Step Five: Control Key Processes and Widen Preventive Actions
Controlling key processes, including preventive actions
Managers and their process teams make sure processes are under control and effective. The same goes for analyzing records, initiating and taking effective preventive actions. Your system will define who has these responsibilities.
A process or system is considered effective when it meets its objectives. This highlights again the importance of process and system objectives being documented. These objectives are ultimately driven by external requirements (including regulations and contracts) and by internal requirements from managers and other team members.
The process is under control when it can be relied upon to meet its objectives. Nonconforming output (product or service) from a process that meets its objectives means one or more of the following:
- The process should not have been used for this purpose
- The objectives are too feeble
- The process needs to be redesigned
This suggests that the process of setting objectives for key processes is itself a key process. Careful examination of some system standards will confirm this in the form of quality planning (clause 7.1 from ISO 9001) or planning (clause 4.3 from ISO 14001).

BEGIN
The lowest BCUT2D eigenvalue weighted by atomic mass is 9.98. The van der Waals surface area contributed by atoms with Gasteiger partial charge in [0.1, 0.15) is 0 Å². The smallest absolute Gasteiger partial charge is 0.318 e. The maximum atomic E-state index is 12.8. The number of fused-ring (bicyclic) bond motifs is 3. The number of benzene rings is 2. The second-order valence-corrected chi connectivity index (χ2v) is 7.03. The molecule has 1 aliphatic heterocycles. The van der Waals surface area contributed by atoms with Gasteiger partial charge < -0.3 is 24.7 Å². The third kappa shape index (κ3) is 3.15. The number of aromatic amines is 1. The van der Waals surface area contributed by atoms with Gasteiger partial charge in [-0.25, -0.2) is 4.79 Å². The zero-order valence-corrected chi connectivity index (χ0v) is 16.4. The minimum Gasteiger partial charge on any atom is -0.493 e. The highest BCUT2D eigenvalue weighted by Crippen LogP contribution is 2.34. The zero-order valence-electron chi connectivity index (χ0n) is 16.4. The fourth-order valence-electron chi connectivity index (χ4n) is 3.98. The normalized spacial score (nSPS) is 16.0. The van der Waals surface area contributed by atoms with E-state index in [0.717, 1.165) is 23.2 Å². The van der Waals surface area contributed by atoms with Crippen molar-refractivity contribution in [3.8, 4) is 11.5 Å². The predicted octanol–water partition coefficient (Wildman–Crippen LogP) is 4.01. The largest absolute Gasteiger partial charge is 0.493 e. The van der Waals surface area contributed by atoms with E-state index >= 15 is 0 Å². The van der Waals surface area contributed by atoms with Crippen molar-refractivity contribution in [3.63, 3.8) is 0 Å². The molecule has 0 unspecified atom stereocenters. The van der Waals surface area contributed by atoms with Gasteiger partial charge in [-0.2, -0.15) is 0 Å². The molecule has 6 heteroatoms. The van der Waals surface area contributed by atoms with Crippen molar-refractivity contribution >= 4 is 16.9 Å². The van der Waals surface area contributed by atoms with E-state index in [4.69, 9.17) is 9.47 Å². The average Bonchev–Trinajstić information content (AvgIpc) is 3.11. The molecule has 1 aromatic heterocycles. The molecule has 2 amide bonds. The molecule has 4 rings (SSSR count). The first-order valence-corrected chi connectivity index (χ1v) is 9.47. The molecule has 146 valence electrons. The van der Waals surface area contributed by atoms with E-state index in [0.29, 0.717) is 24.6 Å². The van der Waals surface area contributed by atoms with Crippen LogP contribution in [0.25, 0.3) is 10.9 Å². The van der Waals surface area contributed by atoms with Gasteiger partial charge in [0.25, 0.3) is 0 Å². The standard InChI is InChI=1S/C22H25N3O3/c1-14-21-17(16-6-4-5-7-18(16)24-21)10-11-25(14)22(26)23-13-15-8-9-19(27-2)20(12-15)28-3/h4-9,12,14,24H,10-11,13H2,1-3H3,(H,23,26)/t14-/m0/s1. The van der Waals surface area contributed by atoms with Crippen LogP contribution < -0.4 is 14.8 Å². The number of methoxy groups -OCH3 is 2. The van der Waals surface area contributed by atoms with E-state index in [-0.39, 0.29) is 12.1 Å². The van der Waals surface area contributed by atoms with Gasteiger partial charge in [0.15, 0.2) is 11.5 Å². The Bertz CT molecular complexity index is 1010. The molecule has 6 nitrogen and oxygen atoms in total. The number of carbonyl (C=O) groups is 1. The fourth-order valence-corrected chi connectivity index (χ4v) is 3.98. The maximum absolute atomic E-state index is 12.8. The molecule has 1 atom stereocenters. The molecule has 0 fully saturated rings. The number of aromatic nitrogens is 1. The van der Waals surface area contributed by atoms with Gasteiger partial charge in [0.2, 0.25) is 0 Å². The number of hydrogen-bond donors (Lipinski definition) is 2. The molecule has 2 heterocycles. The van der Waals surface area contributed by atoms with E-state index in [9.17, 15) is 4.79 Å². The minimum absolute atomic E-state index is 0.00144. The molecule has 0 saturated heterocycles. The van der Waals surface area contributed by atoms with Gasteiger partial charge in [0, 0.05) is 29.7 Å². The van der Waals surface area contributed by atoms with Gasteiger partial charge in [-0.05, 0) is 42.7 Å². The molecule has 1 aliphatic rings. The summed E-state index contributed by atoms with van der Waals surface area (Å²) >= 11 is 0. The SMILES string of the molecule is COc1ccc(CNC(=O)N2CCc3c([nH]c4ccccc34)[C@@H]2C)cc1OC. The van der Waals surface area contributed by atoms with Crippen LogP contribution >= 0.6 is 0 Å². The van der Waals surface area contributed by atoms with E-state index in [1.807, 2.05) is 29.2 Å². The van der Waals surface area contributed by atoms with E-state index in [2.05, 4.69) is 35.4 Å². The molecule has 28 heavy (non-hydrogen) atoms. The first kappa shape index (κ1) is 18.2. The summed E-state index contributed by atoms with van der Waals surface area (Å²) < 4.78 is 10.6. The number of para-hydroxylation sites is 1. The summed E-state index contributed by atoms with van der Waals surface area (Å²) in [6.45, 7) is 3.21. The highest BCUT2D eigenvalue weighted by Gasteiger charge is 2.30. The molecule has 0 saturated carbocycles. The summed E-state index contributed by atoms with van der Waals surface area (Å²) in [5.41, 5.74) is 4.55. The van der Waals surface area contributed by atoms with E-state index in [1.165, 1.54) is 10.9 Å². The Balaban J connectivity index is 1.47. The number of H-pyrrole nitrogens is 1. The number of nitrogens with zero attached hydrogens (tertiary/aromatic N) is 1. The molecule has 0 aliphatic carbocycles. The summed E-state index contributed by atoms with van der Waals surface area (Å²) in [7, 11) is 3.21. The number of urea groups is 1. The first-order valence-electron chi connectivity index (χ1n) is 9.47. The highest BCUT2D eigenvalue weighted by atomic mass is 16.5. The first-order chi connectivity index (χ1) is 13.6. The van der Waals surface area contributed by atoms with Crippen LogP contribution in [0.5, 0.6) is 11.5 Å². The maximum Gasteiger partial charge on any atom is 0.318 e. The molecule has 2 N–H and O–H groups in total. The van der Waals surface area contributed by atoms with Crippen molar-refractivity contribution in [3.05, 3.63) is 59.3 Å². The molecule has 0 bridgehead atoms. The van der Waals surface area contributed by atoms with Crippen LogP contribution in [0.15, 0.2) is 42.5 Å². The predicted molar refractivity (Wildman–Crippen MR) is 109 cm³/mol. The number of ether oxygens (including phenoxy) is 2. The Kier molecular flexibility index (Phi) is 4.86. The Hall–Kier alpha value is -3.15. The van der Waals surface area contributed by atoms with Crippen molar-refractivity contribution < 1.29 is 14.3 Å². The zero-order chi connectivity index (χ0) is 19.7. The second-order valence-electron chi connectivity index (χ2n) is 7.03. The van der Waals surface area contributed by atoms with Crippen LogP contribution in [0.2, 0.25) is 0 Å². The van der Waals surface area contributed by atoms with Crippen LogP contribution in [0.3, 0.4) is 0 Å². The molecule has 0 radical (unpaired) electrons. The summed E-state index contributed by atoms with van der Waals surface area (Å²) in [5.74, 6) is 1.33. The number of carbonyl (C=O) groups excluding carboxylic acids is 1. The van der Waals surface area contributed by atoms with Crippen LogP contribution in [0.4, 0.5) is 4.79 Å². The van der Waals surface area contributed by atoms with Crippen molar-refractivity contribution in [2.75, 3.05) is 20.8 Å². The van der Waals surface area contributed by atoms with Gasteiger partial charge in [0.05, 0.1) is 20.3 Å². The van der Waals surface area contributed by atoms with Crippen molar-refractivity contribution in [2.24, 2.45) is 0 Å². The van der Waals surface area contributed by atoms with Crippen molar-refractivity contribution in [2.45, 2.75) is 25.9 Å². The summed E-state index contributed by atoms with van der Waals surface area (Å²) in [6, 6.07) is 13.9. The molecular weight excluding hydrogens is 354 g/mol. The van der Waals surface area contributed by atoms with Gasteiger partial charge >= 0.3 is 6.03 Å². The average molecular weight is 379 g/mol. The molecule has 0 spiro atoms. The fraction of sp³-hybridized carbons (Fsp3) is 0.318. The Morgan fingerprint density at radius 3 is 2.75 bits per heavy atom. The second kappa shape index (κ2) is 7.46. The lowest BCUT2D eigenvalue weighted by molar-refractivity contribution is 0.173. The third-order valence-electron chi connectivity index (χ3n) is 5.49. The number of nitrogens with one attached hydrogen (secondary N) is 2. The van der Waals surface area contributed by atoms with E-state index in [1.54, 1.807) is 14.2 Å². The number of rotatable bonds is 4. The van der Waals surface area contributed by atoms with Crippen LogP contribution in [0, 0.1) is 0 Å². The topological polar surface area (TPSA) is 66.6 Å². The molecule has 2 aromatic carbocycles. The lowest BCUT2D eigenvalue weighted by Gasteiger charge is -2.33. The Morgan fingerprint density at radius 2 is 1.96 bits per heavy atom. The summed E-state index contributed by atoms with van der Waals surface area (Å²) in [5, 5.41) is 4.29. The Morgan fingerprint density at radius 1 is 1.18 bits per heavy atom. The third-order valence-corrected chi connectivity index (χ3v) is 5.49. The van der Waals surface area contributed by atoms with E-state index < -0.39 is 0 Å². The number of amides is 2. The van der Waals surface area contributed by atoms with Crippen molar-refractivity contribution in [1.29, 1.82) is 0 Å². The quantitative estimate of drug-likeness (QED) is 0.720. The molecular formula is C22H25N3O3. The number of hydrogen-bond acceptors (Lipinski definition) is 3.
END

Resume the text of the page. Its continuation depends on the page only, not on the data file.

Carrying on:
Preventive action is widely misunderstood. The world's favorite airline for example, intercepts, collects and analyzes the data flowing to the flight recorder for every flight using a cassette recorder. The cassette is filed by the Captain with the flight records. The data from the cassette are analyzed by the safety team to identify unusual incidents (such as bumps in the runway, abrupt changes of direction, failures of the pilot or co-pilot to respond to air traffic control). The information from analysis of these data is used to invoke preventive action (such as maintain the runway and retrain the flight crew).
Some airlines wait for an accident and then analyze the data from the recovered flight recorder to find out why for corrective action. This graphically explains the weakness of a system misclassifying corrective action as preventive action
Preventive action prevents the occurrence of nonconformities, defects, accidents and pollution. This usually requires the review and analysis of information, planning and investment in equipment, facilities, training and /or new methods. This suggests that the primary responsibility for preventive action remains with executive management unless, of course, the team has been empowered to make such investments.
Keep corrective and preventive action procedures separate and identify which of the key processes are serving preventive action, such as management review, planning, process design, training and investing in new facilities/equipment.